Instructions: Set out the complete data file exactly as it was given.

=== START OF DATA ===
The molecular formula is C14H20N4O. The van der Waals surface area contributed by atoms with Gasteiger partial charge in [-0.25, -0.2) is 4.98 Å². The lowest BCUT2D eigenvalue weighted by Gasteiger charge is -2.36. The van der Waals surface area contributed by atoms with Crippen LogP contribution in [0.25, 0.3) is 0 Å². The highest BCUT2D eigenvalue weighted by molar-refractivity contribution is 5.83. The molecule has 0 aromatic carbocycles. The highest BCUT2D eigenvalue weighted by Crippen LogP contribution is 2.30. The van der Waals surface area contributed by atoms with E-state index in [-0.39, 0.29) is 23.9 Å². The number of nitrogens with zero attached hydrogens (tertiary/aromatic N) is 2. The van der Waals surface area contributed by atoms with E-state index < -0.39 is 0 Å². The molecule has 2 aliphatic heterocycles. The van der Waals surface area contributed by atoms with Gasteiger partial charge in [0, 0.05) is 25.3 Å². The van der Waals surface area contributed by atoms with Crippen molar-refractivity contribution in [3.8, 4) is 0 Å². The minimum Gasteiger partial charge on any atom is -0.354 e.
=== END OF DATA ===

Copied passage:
The molecular formula is C14H20N4O. The van der Waals surface area contributed by atoms with Gasteiger partial charge in [-0.25, -0.2) is 4.98 Å². The lowest BCUT2D eigenvalue weighted by Gasteiger charge is -2.36. The van der Waals surface area contributed by atoms with Crippen LogP contribution in [0.25, 0.3) is 0 Å². The highest BCUT2D eigenvalue weighted by molar-refractivity contribution is 5.83. The molecule has 0 aromatic carbocycles. The highest BCUT2D eigenvalue weighted by Crippen LogP contribution is 2.30. The van der Waals surface area contributed by atoms with E-state index in [-0.39, 0.29) is 23.9 Å². The number of nitrogens with zero attached hydrogens (tertiary/aromatic N) is 2. The van der Waals surface area contributed by atoms with E-state index < -0.39 is 0 Å². The molecule has 2 aliphatic heterocycles. The van der Waals surface area contributed by atoms with Gasteiger partial charge in [0, 0.05) is 25.3 Å². The van der Waals surface area contributed by atoms with Crippen molar-refractivity contribution in [3.8, 4) is 0 Å². The minimum Gasteiger partial charge on any atom is -0.354 e.